The central government on Friday informed the Bombay high court (HC) that family members of private medical practitioners and other healthcare providers, not requisitioned for Covid-19 duties, were not entitled to the insurance cover of ₹50 lakh available to Covid warriors under the Pradhan Mantri Garib Kalyan Package (PMGKP).
Responding to a petition filed by the widow of a private practitioner from Navi Mumbai, advocate Sandesh Patil, who represented the central government, submitted that petitioner, Kiran Surgade, was not entitled to benefit under the package, as her husband, Dr Bhaskar Surgade, was infected by Covid-19 during the course of his private practice and was not requisitioned either by the state government or the local authority.
Patil said it was not possible to consider cases of such doctors who succumbed to Covid-19 during their private practice even on humanitarian grounds as such an attempt will open floodgates of claims, there being thousands of such cases across India.
Surgade, a resident of Kopar Khairane in Navi Mumbai had moved HC for a direction to New India Assurance Company Ltd. to immediately disburse her claim of ₹50 lakh under PMGKP.
Her petition filed through advocate Ajit Karwande stated that as coronavirus started spreading, her husband, an Ayurveda practitioner, had received a notice from Navi Mumbai Municipal Corporation (NMMC) on March 31, 2020, asking him to keep his dispensary open and also warned to prosecute him under section 188 of the Indian Penal Code, if he failed to do so.
She claimed that her husband had to open his dispensary in terms of the notice and treat patients, including persons infected by the virus. Eventually, he acquired the infection and died on June 10, 2020.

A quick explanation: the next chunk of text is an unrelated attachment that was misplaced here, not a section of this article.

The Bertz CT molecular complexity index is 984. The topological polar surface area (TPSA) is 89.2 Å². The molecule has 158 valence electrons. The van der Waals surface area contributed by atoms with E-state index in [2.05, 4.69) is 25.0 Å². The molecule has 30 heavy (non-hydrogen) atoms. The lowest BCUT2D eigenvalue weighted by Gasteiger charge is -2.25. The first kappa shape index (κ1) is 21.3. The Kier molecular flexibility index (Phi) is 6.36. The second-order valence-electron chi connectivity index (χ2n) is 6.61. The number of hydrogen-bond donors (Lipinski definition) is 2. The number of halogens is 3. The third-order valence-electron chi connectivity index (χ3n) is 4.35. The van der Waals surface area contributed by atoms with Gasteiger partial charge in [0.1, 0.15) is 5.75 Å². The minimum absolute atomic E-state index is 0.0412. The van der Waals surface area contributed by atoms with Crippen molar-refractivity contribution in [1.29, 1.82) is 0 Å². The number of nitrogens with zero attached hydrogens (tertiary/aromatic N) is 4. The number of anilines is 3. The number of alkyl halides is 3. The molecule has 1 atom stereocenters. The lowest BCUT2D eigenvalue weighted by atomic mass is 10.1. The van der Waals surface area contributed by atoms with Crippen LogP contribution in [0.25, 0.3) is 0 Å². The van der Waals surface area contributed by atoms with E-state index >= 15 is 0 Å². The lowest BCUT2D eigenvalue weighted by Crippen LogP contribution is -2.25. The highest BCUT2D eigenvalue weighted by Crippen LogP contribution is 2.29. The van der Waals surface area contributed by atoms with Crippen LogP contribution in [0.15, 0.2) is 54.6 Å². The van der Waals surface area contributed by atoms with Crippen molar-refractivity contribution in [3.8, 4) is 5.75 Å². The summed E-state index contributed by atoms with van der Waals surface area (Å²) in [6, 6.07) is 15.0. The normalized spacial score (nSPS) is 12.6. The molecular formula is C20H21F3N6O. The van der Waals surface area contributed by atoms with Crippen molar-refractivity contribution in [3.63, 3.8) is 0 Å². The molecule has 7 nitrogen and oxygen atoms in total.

Claiming that her husband died as a Covid warrior, on August 2, she submitted a claim under PMGKP for compensation of ₹50 lakh with the New Indian Assurance Company.
She moved HC after the insurance company rejected her claim on September 7, on the ground that the deceased was not serving in any hospital designated to treat only Covid-19 patients, but was a private practitioner.
Responding to the petition, assistant government pleader Kavita Solunke had through an affidavit of the director of health services that notices were issued to private medical practitioners to keep their dispensaries and clinics open, but doctors above 55 years of age and those with co-morbidities were exempted from the purview of the notices. Since Dr Surgade was 56 years old, he was exempted.
Advocate Sandip Marne, who represented the Navi Mumbai Municipal Corporation had supported the stand that Dr Surgade was carrying private practice and was not requisitioned by the civic authority at any point of time for Covid duties.
The division bench of justice SJ Kathawalla and justice Riyaz Chagla has now posted Surgade’s petition for further hearing on January 13, with a direction to advocate Patil to submit stand of the central government on an affidavit.
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